Let’s have a focus on the reality of PRISA. Which are the main bodies the Institute relates to? Do you deal mainly with PR professionals or do you also manage relationships with the public sector and the academia?

 

PRISA’s membership spans business, government, civil society and academia. In South Africa the profession is gaining recognition among business leaders for the impact it delivers on the bottom-line. Government has also recognised the professional’s contribution to effective communication by upgrading the public relations and communication management posts within its departments to chief director level.

 

 

Which are the main services PRISA offers to expand its members knowledge and raise the profession’s standards?

 

PRISA encourages the participation of PR Consultancies, individual members in business, and academia in its programmes and activities. By ensuring that academics receive CPD points for their research dissertations, they are encouraged to grow the body of knowledge by sharing the benefits to practitioners of their research. In order to bring academia and practice closer together, articles are published and presentations are made at PRISA events.

 

Members have access to a wealth of best practices on the PRISA website and through our quarterly journal, the Communika.

 

 

At the PRISM Awards PRISA held in Johannesburg in March, the Splash PR and Media Consultants has won the overall Gold Award for its ‘Vote for Table Mountain’ public relations campaign. What are the key aspects of excellence of this project?

 

We wouldn’t want to single out a specific campaign as all PR consultancies that we represent produce excellent campaigns with emphasis on creating long-term value for their clients. We are pleased with the quality of campaigns that we have assessed recently in the PRISM awards.

 

 

At the beginning of June PRISA held a successful Annual Conference on the theme “the power of PR”. In your opinion, what is the power of Public Relations in today’s context? And focusing on the South African reality, how can PR contribute to create collaboration and dialogue between business, government and civil society to enhance South Africa’s to growth and development?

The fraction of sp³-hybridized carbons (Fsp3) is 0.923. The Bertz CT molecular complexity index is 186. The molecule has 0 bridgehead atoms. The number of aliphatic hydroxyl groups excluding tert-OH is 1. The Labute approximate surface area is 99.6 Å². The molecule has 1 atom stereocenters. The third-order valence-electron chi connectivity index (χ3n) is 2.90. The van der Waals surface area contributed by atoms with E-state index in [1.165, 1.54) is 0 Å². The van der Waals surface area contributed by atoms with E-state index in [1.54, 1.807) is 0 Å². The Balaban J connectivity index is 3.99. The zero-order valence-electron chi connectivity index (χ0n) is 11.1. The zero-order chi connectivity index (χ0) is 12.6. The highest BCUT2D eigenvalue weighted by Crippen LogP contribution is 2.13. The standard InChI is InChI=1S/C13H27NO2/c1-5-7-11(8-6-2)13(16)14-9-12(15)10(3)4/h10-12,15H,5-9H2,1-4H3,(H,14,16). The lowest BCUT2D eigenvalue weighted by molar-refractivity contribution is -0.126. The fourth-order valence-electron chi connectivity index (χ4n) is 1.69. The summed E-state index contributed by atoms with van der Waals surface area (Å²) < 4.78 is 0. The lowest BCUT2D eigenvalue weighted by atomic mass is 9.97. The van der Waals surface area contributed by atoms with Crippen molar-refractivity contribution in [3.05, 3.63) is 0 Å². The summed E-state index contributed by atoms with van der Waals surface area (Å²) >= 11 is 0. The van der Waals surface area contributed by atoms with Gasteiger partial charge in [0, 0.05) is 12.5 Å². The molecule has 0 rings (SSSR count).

The power of public relations lies in the principle of reputation management, which is a key strategic driver in business today – as such, as public practitioners, we have a significant role to play in stakeholder engagement as outlined in the King III report on corporate governance. This is a critical area for competitive advantage and therefore necessitates an organisation of PRISA’s calibre to set the tone regarding ethics and professional standards ensure that practitioners apply best practices in line with global trends.

 

Every aspect of public relations is fascinating for me, from strategic communication planning, crisis communication, media relations, stakeholder engagement, and corporate social investment. But the most appealing part of my responsibility at PRISA is crafting a vision and strategic map on reputation management which is about the initiatives that organisations undertake to position themselves favourably in the minds of their stakeholders. In a nutshell, we set the agenda regarding how organisations are perceived by their various stakeholders.

 

 

At the Annual Conference another key theme was “Green PR”. In your view, how can PR help South African companies in effectively building and communicating their commitment towards sustainability ?

 

We have the relevant expertise and experiences in different industry regarding what needs to be done to achieve sustainability. The challenge is to get business to genuinely buy into sustainability as opposed to merely funding social responsibility programmes. PR practitioners are playing a critical role in spearheading sustainability as pioneered in the King III report and businesses are fast realizing the importance of sustainability, but there is still much to be done.